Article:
On Sunday, July 30, he had a one-hour get-together with a large group of families, Opus Dei members and friends at the Mall of Asia Arena. The event drew close to seven thousand people.

A respected television and film screenwriter asked how to persevere in her work with creativity and a Christian outlook, going against the current of a secularized industry. The Prelate told her that she was involved in something very important and encouraged her to try to get to know producers, directors and others in the industry.

A group of Filipinos of Chinese origin told him about the formation activities they organize in Manila’s Chinatown and about the funds they have been collecting, thanks to generous benefactors, so that priests from mainland China can carry out their ecclesiastical studies in the Philippines or in Europe. They showed him a scroll with the text of the New Commandment painted in Chinese calligraphy for him to sign with a red seal bearing his signature in Chinese. They plan to place it in the study room of the future center of Opus Dei in Chinatown. Finally, they performed a Chinese folk song.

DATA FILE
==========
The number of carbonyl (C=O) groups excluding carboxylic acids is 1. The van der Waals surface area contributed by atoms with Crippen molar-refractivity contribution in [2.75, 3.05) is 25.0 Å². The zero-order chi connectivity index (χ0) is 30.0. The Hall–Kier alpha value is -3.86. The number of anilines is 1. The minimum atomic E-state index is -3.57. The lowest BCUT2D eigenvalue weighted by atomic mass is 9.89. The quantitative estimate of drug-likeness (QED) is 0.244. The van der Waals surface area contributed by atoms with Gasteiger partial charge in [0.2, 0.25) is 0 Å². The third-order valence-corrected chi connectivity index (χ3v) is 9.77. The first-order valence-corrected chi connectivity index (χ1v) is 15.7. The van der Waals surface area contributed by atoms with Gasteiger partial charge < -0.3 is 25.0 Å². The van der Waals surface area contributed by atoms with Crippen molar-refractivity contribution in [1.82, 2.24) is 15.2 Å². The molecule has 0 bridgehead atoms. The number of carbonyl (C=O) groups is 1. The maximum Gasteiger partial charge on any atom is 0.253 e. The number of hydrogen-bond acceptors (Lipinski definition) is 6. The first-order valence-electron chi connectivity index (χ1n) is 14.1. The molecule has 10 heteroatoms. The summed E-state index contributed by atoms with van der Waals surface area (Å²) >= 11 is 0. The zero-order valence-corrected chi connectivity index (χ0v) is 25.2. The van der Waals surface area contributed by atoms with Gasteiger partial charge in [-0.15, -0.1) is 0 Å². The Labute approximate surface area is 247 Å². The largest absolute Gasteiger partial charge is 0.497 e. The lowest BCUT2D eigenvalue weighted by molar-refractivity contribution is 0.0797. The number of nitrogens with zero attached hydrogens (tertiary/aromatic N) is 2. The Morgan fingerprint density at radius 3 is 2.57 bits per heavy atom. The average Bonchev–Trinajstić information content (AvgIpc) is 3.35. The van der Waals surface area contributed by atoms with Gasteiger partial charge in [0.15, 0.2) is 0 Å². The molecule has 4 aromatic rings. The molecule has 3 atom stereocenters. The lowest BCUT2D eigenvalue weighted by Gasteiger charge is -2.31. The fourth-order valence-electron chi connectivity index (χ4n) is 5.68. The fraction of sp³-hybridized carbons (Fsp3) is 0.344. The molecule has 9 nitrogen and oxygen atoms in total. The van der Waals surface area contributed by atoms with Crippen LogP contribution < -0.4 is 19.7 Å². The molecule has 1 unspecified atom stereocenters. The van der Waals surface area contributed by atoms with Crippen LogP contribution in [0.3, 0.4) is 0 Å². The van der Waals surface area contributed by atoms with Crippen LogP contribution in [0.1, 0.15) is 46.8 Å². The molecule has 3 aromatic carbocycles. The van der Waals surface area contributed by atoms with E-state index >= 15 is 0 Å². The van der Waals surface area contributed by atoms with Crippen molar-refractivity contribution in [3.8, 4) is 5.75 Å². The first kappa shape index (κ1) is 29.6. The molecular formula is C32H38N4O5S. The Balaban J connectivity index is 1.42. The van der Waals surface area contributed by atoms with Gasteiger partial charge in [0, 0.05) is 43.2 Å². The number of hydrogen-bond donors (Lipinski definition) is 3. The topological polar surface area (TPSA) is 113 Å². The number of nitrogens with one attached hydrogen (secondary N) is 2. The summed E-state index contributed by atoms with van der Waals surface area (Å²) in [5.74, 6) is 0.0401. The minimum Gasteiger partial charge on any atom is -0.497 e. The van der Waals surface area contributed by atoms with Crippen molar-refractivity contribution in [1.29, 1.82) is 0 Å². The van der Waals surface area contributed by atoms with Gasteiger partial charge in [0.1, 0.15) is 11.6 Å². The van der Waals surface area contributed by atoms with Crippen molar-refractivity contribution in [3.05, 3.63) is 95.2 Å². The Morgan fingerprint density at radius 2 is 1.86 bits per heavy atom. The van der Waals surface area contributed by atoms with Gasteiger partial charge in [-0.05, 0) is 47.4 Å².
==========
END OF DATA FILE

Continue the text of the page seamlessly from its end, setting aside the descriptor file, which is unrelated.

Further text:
The Philippine Madrigal Singers, a world-renowned choir, also performed. Its current director, Mark Carpio, in greeting the Prelate expressed his gratitude to Opus Dei for the friendship and Christian formation he has received from his relationship with the Work since he was a young man.

On August 2, his last day in Manila, Msgr. Ocáriz met at the UAP with some of his sons who wanted to entertain him with a musical performance.